Some especially criticized the decision to have the Mass at St. Peter’s Basilica, one of the most famous churches in the world.

“Every Catholic deserves a funeral Mass, but not every Catholic warrants a funeral Mass at St. Peter’s Basilica,” James Martin, a popular Jesuit priest, tweeted. Following protocol, Martin said, “is a stupefyingly obtuse symbol, which undercuts the church’s mission to hold bishops accountable for their actions, particularly regarding the abuse of children.”

Some believe the pope was in a tricky spot. If he did not hold the funeral in St. Peter’s, he could have risked drawing even more attention to Law’s life and death, said Nick Cafardi, dean emeritus and professor of law at Duquesne University. When Francis once visited Saint Mary Major, no pictures of Law with the pope were shown, a departure from protocol.

“I don’t think it was high treatment in the Vatican,” said Cafardi, who was former chair of the U.S. Catholic Bishops’ National Review Board for the Protection of Children and Youth. “The question is, did [Law] really show contrition for what he did?”

Before he took a position in Rome, Cafardi said, Law was supposed to become a chaplain to nuns, which would have been seen as a humbler position and much more appropriate.

Law’s death comes amid a high-profile sexual abuse case in Australia. Earlier this year, Cardinal George Pell, one of the most powerful officials in the Vatican, was sent back to Australia amid charges in his home country of his involvement in an abuse scandal going back decades. The cardinal, who denies the charges, is the highest-ranking Catholic official to be charged with sexual abuse.

Complete Article HERE!

12/23/17

Fallen Kings: How Cardinal Law’s Reign Cemented The Church’s Fading Power


Cardinal Law celebrated mass in April 2005 inside St. Peter’s Basilica in Vatican City.

By

When the cardinal’s residence was built in the 1920s atop a hill in the leafy, most western outpost of Boston, it was modeled after an Italian palazzo. The grand mansion, replete with ornate mahogany and marble appointments, has stood as a testament to the Boston Archdioceses’ stature in the very Catholic city of Boston. Political candidates — local and national — would come calling, and even the Pope came to visit.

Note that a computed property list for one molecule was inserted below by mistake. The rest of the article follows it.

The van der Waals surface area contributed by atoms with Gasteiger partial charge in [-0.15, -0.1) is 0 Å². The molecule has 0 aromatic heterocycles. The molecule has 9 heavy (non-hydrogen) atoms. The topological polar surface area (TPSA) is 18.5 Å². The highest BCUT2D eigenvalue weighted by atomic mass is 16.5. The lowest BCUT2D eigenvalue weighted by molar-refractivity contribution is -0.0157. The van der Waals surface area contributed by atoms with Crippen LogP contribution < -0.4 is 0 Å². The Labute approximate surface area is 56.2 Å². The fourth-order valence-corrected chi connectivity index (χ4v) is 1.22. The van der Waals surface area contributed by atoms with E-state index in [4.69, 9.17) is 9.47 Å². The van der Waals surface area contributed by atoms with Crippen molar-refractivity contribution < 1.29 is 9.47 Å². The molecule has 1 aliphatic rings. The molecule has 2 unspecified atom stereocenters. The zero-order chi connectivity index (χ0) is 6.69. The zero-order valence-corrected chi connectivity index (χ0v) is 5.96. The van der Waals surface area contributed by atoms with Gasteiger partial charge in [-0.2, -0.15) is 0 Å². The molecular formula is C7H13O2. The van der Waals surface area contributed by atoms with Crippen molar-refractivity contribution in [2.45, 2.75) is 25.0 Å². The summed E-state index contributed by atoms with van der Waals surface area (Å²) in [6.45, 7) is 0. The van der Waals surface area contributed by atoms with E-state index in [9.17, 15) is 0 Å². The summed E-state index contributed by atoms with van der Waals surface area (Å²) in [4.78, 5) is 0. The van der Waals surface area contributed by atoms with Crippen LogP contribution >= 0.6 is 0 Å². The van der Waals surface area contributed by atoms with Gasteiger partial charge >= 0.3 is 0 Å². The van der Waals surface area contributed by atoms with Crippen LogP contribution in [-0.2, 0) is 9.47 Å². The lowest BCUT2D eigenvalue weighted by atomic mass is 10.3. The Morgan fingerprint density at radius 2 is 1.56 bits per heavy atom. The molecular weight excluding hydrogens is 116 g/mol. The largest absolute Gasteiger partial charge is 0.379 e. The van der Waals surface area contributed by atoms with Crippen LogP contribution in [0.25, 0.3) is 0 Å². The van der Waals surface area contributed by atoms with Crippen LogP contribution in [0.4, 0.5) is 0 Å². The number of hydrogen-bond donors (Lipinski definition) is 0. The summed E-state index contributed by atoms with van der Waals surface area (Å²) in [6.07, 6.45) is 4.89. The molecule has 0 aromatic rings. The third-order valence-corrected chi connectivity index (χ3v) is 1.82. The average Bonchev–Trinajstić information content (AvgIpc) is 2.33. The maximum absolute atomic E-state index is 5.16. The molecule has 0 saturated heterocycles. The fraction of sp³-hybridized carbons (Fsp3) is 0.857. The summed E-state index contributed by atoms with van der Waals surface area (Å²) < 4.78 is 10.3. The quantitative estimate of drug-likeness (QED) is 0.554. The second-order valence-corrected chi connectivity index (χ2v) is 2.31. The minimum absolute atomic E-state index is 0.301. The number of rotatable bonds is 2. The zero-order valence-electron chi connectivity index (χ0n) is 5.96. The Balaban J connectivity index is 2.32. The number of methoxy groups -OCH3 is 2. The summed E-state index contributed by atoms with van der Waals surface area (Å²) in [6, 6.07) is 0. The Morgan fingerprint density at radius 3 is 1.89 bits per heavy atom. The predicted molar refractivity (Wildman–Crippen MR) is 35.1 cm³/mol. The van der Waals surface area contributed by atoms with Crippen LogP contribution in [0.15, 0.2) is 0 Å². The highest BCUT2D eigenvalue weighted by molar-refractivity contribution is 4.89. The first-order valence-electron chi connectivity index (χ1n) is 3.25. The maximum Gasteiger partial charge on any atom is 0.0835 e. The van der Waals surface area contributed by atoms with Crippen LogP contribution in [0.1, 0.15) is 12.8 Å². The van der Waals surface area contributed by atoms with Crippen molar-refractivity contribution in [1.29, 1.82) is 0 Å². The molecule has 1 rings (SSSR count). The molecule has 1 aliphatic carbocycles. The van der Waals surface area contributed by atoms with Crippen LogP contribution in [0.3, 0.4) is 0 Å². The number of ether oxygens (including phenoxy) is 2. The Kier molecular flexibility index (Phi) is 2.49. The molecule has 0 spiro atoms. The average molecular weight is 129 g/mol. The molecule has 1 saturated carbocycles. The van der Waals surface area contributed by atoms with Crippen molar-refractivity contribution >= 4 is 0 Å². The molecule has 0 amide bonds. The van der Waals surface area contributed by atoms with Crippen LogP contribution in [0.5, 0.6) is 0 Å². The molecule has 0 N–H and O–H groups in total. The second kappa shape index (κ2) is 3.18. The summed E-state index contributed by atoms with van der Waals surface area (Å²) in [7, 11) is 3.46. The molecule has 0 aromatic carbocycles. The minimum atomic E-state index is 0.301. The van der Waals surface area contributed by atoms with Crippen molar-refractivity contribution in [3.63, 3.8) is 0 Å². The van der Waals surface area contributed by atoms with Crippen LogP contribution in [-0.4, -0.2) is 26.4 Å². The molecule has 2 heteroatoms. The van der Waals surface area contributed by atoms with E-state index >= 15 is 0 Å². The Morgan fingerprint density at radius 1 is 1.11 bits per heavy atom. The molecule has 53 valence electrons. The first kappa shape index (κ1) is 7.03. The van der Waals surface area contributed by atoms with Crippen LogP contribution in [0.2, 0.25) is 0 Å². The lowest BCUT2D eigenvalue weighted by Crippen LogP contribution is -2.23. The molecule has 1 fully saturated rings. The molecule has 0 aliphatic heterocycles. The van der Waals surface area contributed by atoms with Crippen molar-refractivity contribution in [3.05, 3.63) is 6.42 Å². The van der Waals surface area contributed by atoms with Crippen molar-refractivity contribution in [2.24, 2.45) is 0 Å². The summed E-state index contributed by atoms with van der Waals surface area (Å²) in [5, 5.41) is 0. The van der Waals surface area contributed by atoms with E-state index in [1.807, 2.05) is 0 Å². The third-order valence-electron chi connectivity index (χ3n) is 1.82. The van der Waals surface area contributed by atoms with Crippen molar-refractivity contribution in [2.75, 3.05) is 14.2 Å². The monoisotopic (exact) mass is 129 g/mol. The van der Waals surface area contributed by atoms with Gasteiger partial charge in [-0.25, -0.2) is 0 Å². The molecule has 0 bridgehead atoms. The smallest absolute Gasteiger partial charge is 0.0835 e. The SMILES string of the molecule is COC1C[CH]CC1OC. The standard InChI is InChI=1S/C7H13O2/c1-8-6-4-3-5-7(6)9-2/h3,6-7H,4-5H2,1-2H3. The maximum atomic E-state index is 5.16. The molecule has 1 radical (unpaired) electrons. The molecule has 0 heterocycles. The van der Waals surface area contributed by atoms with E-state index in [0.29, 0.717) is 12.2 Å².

When Cardinal Bernard Law took up residence in the Renaissance Revival mansion, Boston’s Roman Catholic movers and shakers would flock to the backyard for his garden party fundraisers.

Today, it’s a steady stream of students hauling backpacks, and members of the public traipsing across that same property. The mansion, now owned by Boston College, has been gutted and converted to an art museum and meeting rooms — a remarkable fall from grace that parallels that of the Boston Archdiocese itself.

A total of 65 acres of prime church property – possibly its most valuable in Massachusetts — was sold in a fire sale, after the clergy sexual abuse crisis, when the church was struggling to pay some $85 million dollars in settlements to victims. In the years since, the cost of settling claims surpassed $200 million, and the church’s declining fortunes have been more than just financial.

Cardinal Law’s death this week reawakened a flood of emotion and anger over the decades of sexual abuse that finally came to light in 2002, and at the archbishop’s role in allowing predator priests to move to new parishes, where they would prey on more unsuspecting victims. The revelations that began in Boston eventually engulfed the church worldwide, and the reverberations continue to be felt, nowhere more so than in the once all-powerful Boston Archdiocese.

“The church’s influence took a big hit in 2002, that’s undeniable,” says Domenico Bettinelli, who used to be director of new media for the Archdiocese, and now works as an anti-abortion rights activist. “There’s no doubt that since the great scandal broke … our public voice has been muted in many ways because our moral authority has rightly been questioned.”

It’s a far cry from the old days, when the church was almighty, and the cardinal was closer to king, according to Thomas P. O’Neill III, former Massachusetts state legislator and lieutenant governor. He’s also son of the former speaker of the U.S. House of Representatives, Tip O’Neill.

“When my dad served in the state legislature and Cardinal [Richard James] Cushing said [to do] something, I can assure you, a Catholic majority in the state legislature paid attention to it, and did it,” says O’Neill.

Powerful ambitions

Cardinal Law long hoped he could also command that kind of obedience, after he arrived in Boston in 1984. With his booming baritone, and penchant for the regal trappings of the office, he did engender a deference and reverence that was in no small part derived from his influence with the Vatican. As one of the most senior American prelates, he was as well-connected as he was well-regarded outside Boston. He had the ear of Pope John Paul II, and was talked about as the man who might become the first American Pope. He was in regular conversation with President George H. W. Bush, and was a player on the world stage, instrumental in arranging the Pope’s first visit to Cuba; He was described in a 1990 newspaper article as “the first Archbishop of Boston to have a foreign policy.”